Monday, February 22, 2010

How Syria benefits from the axis of proliferation.


by Tony Badran


An undated image released during a briefing by senior US officials on April 24, 2008 in Washington DC showing what US intelligence officials said was a Syrian nuclear reactor built with North Korean help. (AFP photo/US government)

Two weeks ago, a report appeared on the Japanese news site Nikkei quoting Western intelligence sources as saying that North Korea was once again providing “sensitive military technology” to Syria. The report got little coverage in the Western media and came shortly before US the under secretary of state for political affairs, William Burns, is scheduled to visit Syria. The purpose of his trip has been described as being about Iran as well as Syria’s ongoing smuggling of weapons to Hezbollah.
A day after the Nikkei report, the US director of national intelligence, Dennis Blair, briefed the Senate Select Committee on Intelligence about his team’s
annual threat assessment (pdf). The assessment mentioned North Korea’s cooperation with Syria in building the clandestine nuclear reactor at Al-Kibar that Israel destroyed in September 2007. It also noted that US intelligence “remain[s] alert to the possibility North Korea could again export nuclear technology.” 
Indeed, the Nikkei story claimed that North Korea was helping Syria build a production line for
maraging steel “that can be used in missile skins, chemical warheads and gas centrifuges, a vital component in the uranium enrichment process.” Maraging steel is an alloy possessing strength and malleability that, among other things, “allow it to be formed into thinner rocket and missile skins that can carry heavier payloads.”
The brazenness of this development was remarkable, even by North Korean and Syrian standards. It showed just how much of a gambler Bashar al-Assad really is and has been since he inherited power in Damascus. Yet the Syrian president has grown accustomed to calculating that he can beat the odds against Syria’s paying a serious political price for his actions. For instance, Syria still has not cooperated with the International Atomic Energy Agency’s inquiry into its Al-Kibar nuclear site. Instead, Assad may be continuing to push his quest for nukes.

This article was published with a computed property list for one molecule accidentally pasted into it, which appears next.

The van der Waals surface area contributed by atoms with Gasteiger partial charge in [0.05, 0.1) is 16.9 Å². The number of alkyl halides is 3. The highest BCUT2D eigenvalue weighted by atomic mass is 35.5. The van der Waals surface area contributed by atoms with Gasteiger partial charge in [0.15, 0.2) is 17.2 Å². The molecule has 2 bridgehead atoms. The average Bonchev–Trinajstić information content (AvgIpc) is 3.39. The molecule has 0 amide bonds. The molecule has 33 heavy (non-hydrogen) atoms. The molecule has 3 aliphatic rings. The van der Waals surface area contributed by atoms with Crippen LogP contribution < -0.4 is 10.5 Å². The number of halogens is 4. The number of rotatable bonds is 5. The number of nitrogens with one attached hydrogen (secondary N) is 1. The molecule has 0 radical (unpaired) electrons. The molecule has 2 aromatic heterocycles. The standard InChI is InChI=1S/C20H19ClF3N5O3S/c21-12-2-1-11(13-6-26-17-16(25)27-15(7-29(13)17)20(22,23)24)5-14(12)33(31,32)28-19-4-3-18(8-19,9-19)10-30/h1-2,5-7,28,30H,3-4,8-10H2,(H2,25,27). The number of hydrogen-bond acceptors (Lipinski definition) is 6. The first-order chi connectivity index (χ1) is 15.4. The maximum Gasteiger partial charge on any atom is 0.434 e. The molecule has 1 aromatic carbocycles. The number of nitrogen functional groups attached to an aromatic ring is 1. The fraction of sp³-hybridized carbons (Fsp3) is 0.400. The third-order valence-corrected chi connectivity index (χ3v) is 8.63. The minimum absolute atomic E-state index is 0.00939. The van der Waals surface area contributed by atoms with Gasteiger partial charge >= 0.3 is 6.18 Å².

This comes against the background of a recent war of words between Israel and Damascus, and amid public concerns by the Obama administration that the continued Syrian supply of weapons to Hezbollah – especially surface-to-surface and surface-to-air missiles directly from Syrian army stockpiles – might lead to a war in Lebanon that would also
involve Syria.
To be sure, the North Korean-Syrian military relationship has not been confined to nuclear cooperation. Rather, as the Nikkei report notes, it also extends to ballistics and chemical weapons. Iran appears to be involved in the collaboration as well – as it may have been in Syria’s aborted nuclear program,
reportedly financed by Tehran. According to several reports in Jane’s Defence Weekly, Der Spiegel, and Sankei Shimbun, a July 2007 explosion at a facility near Aleppo killed both Iranian and North Korean scientists working on fitting warheads filled with chemical agents.
Since the days of Hafez al-Assad, the Syrian regime has unsuccessfully sought to achieve “strategic parity” with Israel. Bashar al-Assad has evidently not given up on that quest, hence his wager on nuclear cooperation with North Korea. Moreover, in light of Syrian Foreign Minister Walid al-Mouallem’s threat that a war with Israel would be fought “inside [Israel’s] cities,” Syria may be attempting to upgrade its missile arsenal in the hope of projecting its deterrence power. Both Hamas and Hezbollah openly argue that any future conflict between them and Israel will not be restricted, but instead will be “regional.”
As if renewed military cooperation with Syria weren’t bad enough, in December Thailand’s authorities
seized a large North Korean weapons shipment bound for Iran. This was not the first such intercepted cargo. For example, Emirati authorities stopped a shipment in Dubai last August. Iran operates a complex, region-wide network through which it redistributes these arms to its regional clients.
George W. Bush’s warning of an “axis of evil” involving Iran and North Korea was dismissed as the ramblings of a cowboy president. However, the Iranian-Syrian-North Korean triangle is very real. Although the US annual threat assessment recalled how North Korea signed an agreement in October 2007 “reaffirm[ing] its commitment not to transfer nuclear materials,” the evidence suggests otherwise. Its weapons smuggling, additionally, violates the United Nations arms embargo laid out in Security Council Resolution 1874.
This weapons proliferation should make those who advocate “containing” Iran pause. If proliferation has been a feature of North Korea’s behavior, then supporting militant groups has been Iran’s path to center stage in regional politics, and Syria’s means of remaining relevant. For all the talk of threats by non-state actors, the basic fact remains that they are being supplied weapons and offered deterrence umbrellas only by states.
The ongoing strong military cooperation between North Korea, Iran and Syria should also put to rest the vacuous notion that Damascus can somehow be “distanced” from Iran. The Syrians continue to make it crystal clear that they have no intention of dropping their alliances. As a weak regional actor, Syria needs the alliance to strengthen its leverage. It shouldn’t take another Syrian nuclear reactor, chemical warheads or advanced weapons systems passed on to Hezbollah to figure this out.

Tony Badran is a research fellow at the Foundation for Defense of Democracies.

Copyright - Original materials copyright (c) by the authors.

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